Dear Nairobi Hospital (Dr Cleopa Mailu, CEO - above):
I would like the following 2 staff investigated for competency and patient handling skills;
1. A&E covering Doctor (Waki/Weki not sure), who was on duty on Saturday, 9th November from 8PM to Sunday, 10th November 3AM.
2. A&E Nurse, called Anita, who was on duty on Sunday, 10th November from 10AM to about Midday.
Chronology of events leading to mismanagement
I came into your hospital on Saturday, 9th at about 8pm with my daughter XXX who is 3.5 yrs old child, with complaint of running tummy, fever and dizzy spells. Visible signs included being sleepy, cranky and kept “jerking””, like someone who has just touched something very cold. The history given to the doctor was that the child had seen her doctor earlier in the day, been given medication with a caution to keep a keen eye for deterioration since she clearly did not seem well (at least her doctor knows her well to know when she’s not good).
I even advised him to call her Dr. David Githang’a, but I don’t think this was done. The covering doctor at A&E run a battery of tests which cost over Sh10,000, prompting your finance staff to get authorisation from the patient’s insurance for clearance. I think his name is Waki/Weki (sorry I don’t recall the name but am sure you can pull it off your records). After all that we were cleared to go home at almost midnight with some extra meds. We went home hoping that all is well.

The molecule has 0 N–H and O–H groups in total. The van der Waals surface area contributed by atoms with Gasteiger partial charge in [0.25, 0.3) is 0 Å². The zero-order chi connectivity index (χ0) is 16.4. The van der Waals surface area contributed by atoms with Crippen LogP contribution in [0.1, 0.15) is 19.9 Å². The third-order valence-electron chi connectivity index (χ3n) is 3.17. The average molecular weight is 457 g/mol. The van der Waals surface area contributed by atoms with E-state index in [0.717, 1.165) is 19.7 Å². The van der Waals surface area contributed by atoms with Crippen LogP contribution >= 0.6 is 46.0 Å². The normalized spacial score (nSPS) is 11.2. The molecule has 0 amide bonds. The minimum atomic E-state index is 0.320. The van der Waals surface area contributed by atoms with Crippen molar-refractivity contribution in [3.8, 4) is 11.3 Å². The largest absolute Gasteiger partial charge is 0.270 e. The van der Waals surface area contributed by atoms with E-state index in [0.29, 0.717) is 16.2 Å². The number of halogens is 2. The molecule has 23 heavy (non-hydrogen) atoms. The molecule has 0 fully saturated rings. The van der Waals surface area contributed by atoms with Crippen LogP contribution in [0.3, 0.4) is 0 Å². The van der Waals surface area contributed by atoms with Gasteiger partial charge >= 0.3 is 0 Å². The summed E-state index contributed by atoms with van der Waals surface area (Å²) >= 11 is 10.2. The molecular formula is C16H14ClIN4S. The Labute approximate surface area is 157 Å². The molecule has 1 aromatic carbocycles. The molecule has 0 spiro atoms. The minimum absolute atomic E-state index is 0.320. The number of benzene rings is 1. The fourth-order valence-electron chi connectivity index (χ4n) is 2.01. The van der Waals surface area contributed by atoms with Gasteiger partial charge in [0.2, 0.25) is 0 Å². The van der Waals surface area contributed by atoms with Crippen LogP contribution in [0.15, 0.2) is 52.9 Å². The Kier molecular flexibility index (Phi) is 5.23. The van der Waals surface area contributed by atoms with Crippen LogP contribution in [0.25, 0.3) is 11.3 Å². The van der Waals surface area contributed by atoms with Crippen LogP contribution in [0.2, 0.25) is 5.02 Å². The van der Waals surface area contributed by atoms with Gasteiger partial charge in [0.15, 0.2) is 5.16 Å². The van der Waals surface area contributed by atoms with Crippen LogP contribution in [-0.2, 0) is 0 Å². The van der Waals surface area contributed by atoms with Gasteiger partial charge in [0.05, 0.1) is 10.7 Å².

However, on Sunday, 10th November at 2.30AM, we were back again to hospital with my daughter running a fever of 40C, which I gave bruffen to control as we left the house in Kileleshwa and removed all clothes, carried her in a shuka. Her personal dr (Dr David Githang’a) advised that she should be investigated as an in-patient.
Upon reaching hospital, I checked into finance and asked the lady there to process admission forms and presented all the relevant insurance forms. This was done as we waited to see the same doctor who we had seen earlier. When it came to our turn, of course the fever had subsided but not the other symptoms pointing that the child was clearly not well.
I told him what her doctor had said and he said he’ll call Dr Githang’a to discuss and he left the room. He also took time to review the APA Doctors panel and informed me that Dr Githang’a was not on it. But I explained to him, my cover had exemptions on paediatric and gynecologist doctors, whereby the patient is allowed to use their preferred doctor.
When he came back, he advised that they had discussed with daktari and he (the A&E doctor) had advised Dr. Githang’a that the child is well enough and no need to admit and gave us a battery of reasons why.